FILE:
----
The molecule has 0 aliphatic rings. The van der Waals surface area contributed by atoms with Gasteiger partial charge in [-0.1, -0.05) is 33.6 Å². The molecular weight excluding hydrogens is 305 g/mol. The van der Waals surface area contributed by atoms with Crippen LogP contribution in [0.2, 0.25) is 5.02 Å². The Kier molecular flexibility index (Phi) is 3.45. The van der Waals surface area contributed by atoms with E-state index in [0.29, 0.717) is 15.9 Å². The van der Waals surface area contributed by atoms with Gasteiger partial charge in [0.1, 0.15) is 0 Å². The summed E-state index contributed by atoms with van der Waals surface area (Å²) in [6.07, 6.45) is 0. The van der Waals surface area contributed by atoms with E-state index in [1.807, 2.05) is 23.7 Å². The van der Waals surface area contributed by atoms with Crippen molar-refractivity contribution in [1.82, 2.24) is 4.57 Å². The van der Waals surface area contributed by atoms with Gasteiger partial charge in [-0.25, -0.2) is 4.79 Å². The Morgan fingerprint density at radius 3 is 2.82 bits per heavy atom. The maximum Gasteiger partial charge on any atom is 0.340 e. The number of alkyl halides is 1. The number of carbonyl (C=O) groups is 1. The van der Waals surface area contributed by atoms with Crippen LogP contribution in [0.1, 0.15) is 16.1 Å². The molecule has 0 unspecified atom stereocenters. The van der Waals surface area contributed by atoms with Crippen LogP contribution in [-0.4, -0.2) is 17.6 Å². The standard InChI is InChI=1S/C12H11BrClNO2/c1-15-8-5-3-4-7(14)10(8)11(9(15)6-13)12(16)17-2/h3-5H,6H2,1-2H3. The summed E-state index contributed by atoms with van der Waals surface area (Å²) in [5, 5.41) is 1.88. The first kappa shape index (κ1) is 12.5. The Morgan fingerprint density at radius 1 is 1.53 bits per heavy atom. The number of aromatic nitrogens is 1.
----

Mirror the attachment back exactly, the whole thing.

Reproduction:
The molecule has 0 aliphatic rings. The van der Waals surface area contributed by atoms with Gasteiger partial charge in [-0.1, -0.05) is 33.6 Å². The molecular weight excluding hydrogens is 305 g/mol. The van der Waals surface area contributed by atoms with Crippen LogP contribution in [0.2, 0.25) is 5.02 Å². The Kier molecular flexibility index (Phi) is 3.45. The van der Waals surface area contributed by atoms with E-state index in [0.29, 0.717) is 15.9 Å². The van der Waals surface area contributed by atoms with Gasteiger partial charge in [0.1, 0.15) is 0 Å². The summed E-state index contributed by atoms with van der Waals surface area (Å²) in [6.07, 6.45) is 0. The van der Waals surface area contributed by atoms with E-state index in [1.807, 2.05) is 23.7 Å². The van der Waals surface area contributed by atoms with Crippen molar-refractivity contribution in [1.82, 2.24) is 4.57 Å². The van der Waals surface area contributed by atoms with Gasteiger partial charge in [-0.25, -0.2) is 4.79 Å². The Morgan fingerprint density at radius 3 is 2.82 bits per heavy atom. The maximum Gasteiger partial charge on any atom is 0.340 e. The number of alkyl halides is 1. The number of carbonyl (C=O) groups is 1. The van der Waals surface area contributed by atoms with Crippen LogP contribution in [0.1, 0.15) is 16.1 Å². The molecule has 0 unspecified atom stereocenters. The van der Waals surface area contributed by atoms with Crippen LogP contribution in [-0.4, -0.2) is 17.6 Å². The standard InChI is InChI=1S/C12H11BrClNO2/c1-15-8-5-3-4-7(14)10(8)11(9(15)6-13)12(16)17-2/h3-5H,6H2,1-2H3. The summed E-state index contributed by atoms with van der Waals surface area (Å²) in [5, 5.41) is 1.88. The first kappa shape index (κ1) is 12.5. The Morgan fingerprint density at radius 1 is 1.53 bits per heavy atom. The number of aromatic nitrogens is 1.